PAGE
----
31 July 2014

Hungry for more in West Wales

Nigel Slater's in Wales!  Or has been. And I'm not sure how far west he penetrated but I'm looking forward to seeing his discoveries when the new series starts. 

And up I go... 
I've been in Wales myself, with rather less fanfare, but probably an equal amount of passion and interest as I trekked up and down hillsides following in the imagined footsteps of some of my great grandmothers. I'm yet to find a map of mid 18th century Carmarthenshire so I can't be sure of the route Anne Protheroe took from her father's farm at Bron y Gaer, in the parish of Meidrim, to her new husband's farm, Plas Issa, in the neighbouring, and southern, parish of Llangynog. I am sure that some of the lanes might still wind around the same bends although the main Carmarthen to St Clears road, the A40(T) and the railway have irrevocably changed the landscape since that day in February 1769. 

Did she walk or travel in a cart? Did she take more than her clothes, her personal possessions? Did her father gift her a cow, some chickens, a horse, a sheep? From the few traces of births, deaths and marriages in the parish records I've assembled a family portrait, glued together with some educated guesses, that shows her mother already dead, a few days after giving birth to a baby girl in 1752, an elder sister already married, and the baby long dead too, buried in 1756. Did she carry something of her mother's? I'd like to think she did, a prayer book, a piece of lace, something of her that she could take into her own life as a soon to be mother.
Stone barn/house at Bron y Gaer, Meidrim

At Bron y Gaer there's an old stone building still standing, used as a storehouse and barn, next to a much later build with a bright cream render. Could this be the original farmhouse, its outside steps leading to living accommodation on the first floor over the animals? Or do I just want this to be the case, to be able to touch the stone her skirts would have brushed? As if my skin might absorb some of her story. 

I stayed at Sarnau Mansion, a peaceful and welcoming gem of a Georgian country house, ideally placed for a circular walk to Bron y Gaer, beginning and ending at the Fox & Hounds Inn at nearby Bancyfelin. A half pint of Guinness there at midday was my reward for a two and half hour trek and, with hindsight, I probably should have remained for lunch (the pan fried salmon with fresh mint was calling to me from the specials blackboard) and ignored the salty crumbs and greasy smudge or two on the coffee table in the bar where I'd installed myself. But it was early. I'd only cleared a plate of double fried egg on hot buttered toast at 8.30 and I was bound to find somewhere else relatively close-by, wasn't I? Um, no. 

Wern Inn, Llangynog
Do not believe those big blue tankards on OS maps that promise food and drink. The one stamped on the outskirts of Llangynog is the sad and bitter ruin of The Wern Inn. The more promising signs I kept seeing for The Farmer's Arms at Llanybri led me to a fractured conversation through a window with two Thai women. It was closed. They opened at 4. But no food was served on Mondays. And then I found Florrie's at the beach in Llansteffan.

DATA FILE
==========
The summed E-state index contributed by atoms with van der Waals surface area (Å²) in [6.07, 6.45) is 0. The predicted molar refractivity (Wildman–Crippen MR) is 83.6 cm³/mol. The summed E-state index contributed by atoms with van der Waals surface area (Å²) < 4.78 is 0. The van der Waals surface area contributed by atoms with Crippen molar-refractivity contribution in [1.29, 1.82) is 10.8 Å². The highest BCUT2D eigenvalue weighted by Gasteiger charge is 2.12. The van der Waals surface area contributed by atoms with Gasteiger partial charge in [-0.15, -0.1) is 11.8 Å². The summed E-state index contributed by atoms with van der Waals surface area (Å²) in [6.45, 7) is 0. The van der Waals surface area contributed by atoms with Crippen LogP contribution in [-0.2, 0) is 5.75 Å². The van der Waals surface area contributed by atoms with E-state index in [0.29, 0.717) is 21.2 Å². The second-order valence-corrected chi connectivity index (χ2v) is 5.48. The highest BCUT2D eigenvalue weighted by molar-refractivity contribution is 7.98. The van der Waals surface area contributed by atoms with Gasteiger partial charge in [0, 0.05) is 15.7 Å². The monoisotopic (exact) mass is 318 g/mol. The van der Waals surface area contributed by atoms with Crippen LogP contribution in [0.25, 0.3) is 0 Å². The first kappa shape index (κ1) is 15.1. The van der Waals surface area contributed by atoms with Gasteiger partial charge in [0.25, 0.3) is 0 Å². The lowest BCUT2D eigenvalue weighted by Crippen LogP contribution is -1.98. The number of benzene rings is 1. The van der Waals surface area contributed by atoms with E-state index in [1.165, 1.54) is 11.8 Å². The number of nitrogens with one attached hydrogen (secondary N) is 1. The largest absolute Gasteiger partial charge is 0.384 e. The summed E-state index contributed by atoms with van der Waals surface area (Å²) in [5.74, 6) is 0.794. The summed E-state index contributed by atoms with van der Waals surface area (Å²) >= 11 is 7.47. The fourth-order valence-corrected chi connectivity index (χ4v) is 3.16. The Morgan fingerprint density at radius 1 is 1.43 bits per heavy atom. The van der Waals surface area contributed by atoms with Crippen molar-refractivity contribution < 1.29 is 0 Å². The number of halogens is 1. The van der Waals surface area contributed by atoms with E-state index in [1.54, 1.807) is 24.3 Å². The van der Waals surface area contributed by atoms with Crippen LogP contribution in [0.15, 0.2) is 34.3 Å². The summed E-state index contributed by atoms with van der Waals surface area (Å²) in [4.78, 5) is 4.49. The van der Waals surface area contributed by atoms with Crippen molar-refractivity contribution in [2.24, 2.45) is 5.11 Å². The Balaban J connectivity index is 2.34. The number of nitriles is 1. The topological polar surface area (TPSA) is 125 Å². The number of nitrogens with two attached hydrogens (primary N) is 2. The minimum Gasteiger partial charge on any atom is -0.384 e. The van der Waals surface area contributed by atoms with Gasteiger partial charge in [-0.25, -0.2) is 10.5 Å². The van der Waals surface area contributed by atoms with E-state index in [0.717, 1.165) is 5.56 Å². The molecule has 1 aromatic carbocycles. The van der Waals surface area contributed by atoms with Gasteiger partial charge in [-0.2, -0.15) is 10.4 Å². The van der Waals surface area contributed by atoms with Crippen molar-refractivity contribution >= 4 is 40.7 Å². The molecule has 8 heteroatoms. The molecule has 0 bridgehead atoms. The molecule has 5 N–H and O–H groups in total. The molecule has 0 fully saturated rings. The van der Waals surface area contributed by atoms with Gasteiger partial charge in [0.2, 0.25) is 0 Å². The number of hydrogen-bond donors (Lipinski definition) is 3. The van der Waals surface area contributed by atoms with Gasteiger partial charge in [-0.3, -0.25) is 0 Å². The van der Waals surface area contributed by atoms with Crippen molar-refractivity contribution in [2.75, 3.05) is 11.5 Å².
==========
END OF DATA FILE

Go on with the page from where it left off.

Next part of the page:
Fish cake and chips and the Tywi Estuary
Oh bliss. And to make things even more blissful there was tea and coffee and walnut cake at the nearby beach shop and tea room. I swear I have never tasted cake so light. Angel fingers at work there. Or angel food-processors.


My 3 x great grandmother, Anna Morris, granddaughter of Anne Protheroe, and born at Plas Issa in 1811, moved to Llansteffan with her second husband around 1878. I do not know yet what brought her here. I doubt it was chips and cake. But maybe the sea had something to do with it. The breeze rushes inland smelling of salt. You have to eat your chips quickly here.

Hungry Writing Prompt
Write about moving to a new town.

23 July 2014

First crop: memory


Dad's first crop of runner beans, picked today, topped and tailed and strung, ribbon sliced and cooked 'al dente', seasoned with butter and pepper. They are the taste of memory, of childhood summers, caterpillars and the scent of cabbage leaves in hot sun, sunburn and prickly heat, shell gardens in sand-filled fruit boxes, rose petals soaking for days in water and hope, the three-legged race, a drindl skirt in turquoise seersucker never completed in the last year of Junior school, a new leather satchel, Tuff shoes. The years compressed: a squeeze box of sounds, some as distant as echoes, others like the ringing of a school bell demanding attention. 

And this one: a purple swimsuit with a red stripe, the sun beating on my shoulders, the sand hotter than burnt toast, and the sea so far out I think I might never reach it. Or find my way back.

the lightness of a beach ball
my great nephew tells me
scars don't last forever

Hungry Writing Prompt
Write about a scar you still have.

15 July 2014

Wild Asparagus

Not wild to be fearful of. But wild enough to have seeded themselves at the bases of a dozen or more apple trees and, by the end of June, to have disguised themselves, their fern an almost indistinguishable cloud among the post blossom foliage.